*So, Lord, have you got us located now on that great cosmological map you keep?
*We are gathered here at Mickey’s splendid place—yes, that is the same Mickey-the-pitcher whose rocket fastball sometimes went astray—to eat and visit with old friends, many not regularly or easily accessible otherwise.
*Well, Lord, our lives have had some uncommon blessings and some rather common disappointments and misgivings.
*So, we do confess right now that we did not have a clue when we received our diplomas in 1954 that we were exceptionally privileged in the great scope of life before thee.
*Yet, even so, we had no clue about the role fear, rivalry, and hatred would come to play in our actual living.
*We had no clue how close death would linger around the edges of our lives.
*We were completely oblivious to the fact that we had no black classmates or black friends, as a strange guilt festered within us.
*We were clueless that we took for granted the inherent advantages socially and economically of being male rather than female.
*We were utterly clueless about how many of us would be crippled with addictions fierce and unforgiving.
*We were utterly clueless just how hard it would be to care about the truth when it seemed socially acceptable to tell and to repeat lies.
*And Lord, we were clueless how hard it would be just to live with honesty and good will and about the hard demands of justice that might cut against our presumed self-interest.
*We were clueless about what it would mean to have bodies that were destined to decline in health and function, about the role death and the dying of loved ones would play in our lives.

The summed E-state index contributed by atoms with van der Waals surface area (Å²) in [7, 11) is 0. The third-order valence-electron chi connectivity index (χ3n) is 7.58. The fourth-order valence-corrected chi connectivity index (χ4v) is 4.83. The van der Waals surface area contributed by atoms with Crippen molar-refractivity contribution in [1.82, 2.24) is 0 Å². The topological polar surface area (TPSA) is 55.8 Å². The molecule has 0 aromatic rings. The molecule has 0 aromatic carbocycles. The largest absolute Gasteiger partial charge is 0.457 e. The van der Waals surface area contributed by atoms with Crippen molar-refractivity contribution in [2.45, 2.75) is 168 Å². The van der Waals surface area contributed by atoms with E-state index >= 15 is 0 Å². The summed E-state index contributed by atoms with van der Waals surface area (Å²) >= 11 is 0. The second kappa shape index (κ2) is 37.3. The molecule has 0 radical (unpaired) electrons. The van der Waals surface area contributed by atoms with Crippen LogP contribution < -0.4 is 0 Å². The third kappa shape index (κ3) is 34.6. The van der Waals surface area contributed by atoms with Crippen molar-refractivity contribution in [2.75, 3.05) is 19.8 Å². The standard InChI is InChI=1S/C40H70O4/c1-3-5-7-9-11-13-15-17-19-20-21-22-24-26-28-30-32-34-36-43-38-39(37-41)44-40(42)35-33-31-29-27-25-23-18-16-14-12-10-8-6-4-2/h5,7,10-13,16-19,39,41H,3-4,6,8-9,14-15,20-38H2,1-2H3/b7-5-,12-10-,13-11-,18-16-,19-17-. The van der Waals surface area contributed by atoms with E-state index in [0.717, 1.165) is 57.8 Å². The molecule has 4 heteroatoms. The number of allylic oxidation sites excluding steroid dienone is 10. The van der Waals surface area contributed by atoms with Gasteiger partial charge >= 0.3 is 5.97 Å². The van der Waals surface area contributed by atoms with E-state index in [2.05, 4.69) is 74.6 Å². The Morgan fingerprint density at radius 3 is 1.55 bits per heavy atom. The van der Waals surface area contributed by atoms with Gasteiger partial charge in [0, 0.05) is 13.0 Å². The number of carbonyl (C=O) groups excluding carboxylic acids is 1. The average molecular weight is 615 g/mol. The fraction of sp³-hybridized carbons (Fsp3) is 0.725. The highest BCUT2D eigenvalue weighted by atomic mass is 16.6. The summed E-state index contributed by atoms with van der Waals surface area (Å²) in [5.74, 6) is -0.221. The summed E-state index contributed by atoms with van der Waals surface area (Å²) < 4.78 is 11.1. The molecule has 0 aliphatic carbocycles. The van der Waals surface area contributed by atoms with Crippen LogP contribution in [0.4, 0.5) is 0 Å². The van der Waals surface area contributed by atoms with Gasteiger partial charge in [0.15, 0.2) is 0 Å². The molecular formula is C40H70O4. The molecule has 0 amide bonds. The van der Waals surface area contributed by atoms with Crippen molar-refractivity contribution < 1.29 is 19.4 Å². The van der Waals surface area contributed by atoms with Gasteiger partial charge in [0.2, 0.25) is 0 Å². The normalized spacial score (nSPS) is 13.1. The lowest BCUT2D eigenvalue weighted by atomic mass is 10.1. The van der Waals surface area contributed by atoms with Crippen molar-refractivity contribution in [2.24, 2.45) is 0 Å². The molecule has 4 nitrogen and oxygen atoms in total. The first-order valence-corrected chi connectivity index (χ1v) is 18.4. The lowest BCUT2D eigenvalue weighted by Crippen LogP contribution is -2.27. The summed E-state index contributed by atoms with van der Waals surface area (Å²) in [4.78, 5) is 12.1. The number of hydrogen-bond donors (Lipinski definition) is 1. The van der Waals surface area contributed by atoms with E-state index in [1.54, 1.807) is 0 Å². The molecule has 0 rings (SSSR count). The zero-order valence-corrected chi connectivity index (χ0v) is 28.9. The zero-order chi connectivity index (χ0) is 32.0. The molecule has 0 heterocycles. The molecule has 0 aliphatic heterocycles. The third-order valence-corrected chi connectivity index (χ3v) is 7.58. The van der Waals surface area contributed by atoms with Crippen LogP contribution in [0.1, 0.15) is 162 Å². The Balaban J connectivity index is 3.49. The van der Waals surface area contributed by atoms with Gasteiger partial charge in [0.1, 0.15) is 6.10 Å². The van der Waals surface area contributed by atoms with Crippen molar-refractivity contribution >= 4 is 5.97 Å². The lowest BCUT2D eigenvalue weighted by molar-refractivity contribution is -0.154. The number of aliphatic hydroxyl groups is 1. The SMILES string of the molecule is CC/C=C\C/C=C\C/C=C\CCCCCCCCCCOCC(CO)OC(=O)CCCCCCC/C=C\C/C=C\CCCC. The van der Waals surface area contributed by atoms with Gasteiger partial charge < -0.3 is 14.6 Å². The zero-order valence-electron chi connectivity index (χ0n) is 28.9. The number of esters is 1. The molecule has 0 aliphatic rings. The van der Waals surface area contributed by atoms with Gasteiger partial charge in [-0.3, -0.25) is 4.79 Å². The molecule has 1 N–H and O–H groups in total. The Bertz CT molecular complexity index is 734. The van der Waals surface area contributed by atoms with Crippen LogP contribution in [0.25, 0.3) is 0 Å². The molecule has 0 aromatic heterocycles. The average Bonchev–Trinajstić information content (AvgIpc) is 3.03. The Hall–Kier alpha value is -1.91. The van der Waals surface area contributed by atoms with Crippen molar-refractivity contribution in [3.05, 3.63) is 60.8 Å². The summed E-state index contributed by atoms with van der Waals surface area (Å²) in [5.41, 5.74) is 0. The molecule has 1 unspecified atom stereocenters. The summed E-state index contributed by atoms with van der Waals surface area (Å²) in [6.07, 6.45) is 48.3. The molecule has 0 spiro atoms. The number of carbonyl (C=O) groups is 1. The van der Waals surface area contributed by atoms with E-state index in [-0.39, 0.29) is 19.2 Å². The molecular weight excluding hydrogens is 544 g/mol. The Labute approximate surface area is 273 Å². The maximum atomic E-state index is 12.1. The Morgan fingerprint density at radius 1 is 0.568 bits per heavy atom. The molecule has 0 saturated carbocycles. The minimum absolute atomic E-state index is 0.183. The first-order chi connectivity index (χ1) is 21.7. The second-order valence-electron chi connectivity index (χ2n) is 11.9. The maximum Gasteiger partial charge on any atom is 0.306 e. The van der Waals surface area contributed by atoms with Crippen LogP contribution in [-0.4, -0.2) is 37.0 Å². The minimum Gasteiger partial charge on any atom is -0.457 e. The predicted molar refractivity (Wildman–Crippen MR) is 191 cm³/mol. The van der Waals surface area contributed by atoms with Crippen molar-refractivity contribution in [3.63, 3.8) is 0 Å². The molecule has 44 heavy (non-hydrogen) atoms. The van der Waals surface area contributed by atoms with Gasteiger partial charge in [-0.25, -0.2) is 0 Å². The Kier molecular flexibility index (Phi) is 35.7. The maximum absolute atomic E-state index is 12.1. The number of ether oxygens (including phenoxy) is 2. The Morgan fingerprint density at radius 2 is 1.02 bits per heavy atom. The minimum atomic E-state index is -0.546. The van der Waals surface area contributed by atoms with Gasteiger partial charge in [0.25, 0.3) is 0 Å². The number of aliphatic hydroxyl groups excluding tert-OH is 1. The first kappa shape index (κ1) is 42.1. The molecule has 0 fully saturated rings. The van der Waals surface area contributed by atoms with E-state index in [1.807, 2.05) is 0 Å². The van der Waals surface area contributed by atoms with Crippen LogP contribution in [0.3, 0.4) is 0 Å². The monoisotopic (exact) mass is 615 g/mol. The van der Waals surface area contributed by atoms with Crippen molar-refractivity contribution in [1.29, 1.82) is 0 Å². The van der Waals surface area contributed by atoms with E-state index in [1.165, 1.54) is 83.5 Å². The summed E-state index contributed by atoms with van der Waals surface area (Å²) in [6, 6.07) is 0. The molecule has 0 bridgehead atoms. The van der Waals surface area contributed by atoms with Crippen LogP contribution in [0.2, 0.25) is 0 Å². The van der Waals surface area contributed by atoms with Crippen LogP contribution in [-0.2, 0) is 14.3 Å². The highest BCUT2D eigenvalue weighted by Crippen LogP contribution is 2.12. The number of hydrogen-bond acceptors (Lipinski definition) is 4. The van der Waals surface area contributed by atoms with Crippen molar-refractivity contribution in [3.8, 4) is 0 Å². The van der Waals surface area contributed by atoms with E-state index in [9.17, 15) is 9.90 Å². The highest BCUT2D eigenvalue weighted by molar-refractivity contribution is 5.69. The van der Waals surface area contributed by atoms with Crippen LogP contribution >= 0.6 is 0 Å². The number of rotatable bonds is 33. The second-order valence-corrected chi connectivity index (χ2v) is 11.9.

*We were utterly clueless about the tender mercies friends and strangers would convey to us in a sometimes tenuous future when we felt overwhelmed with doubt and fear.
*And yes, Lord, we are surprised by some of the simple but enduring pleasures of friendship and family. And yes, we are surprised to be still alive as we live into these late seventies, maybe into our eighties.
*But Lord, even as we might have doubts about thee and thy goodness and power, we do long for a healing of our wounds and a forgiving of our self-indulgences and a restoration of our capacity for great love.
*And Lord, we really do need to know whether there is a balm anywhere in Gilead?
Let us now return to our scripture today: the 13th chapter of Paul’s letter to the church in Rome. I am assuming that most of us realize that some of the great upheavals and recoveries in the life of the church over the centuries pivoted around the writings of Paul and especially his letter to the Roman church.
This 13th chapter is sometimes riveted on our minds as the great celebration of love. But which ‘love’ is Paul talking about? Our various affectionate attachments, our sometimes intense passions, often propelled by overwhelming sexual attraction? Or perhaps the various ways in which we feel pulled into the future by a vivid image of a person or a goal that possesses us with a startling power?
Without condemning those loves, often referred to as eros or what I call erosic loves, most of us have heard in our previous church life that Paul uses a Greek word agape when he starts celebrating the love a follower of Jesus is encouraged to have.
This love is not whiplashed by the changing erosic loves of our lives. Rather this agapic love is patient, kind, not envious or rivalrous, does not insist on its own way, it is not inclined to be resentful or incessantly irritable, it does not rejoice in wrongdoing but it does rejoice in the truth. This love never ends because it needs no satisfying gratification to calm it down—it does not harm and it does not intend to wound. Quite simply, agapic love becomes a deep habit of seeking the good of others.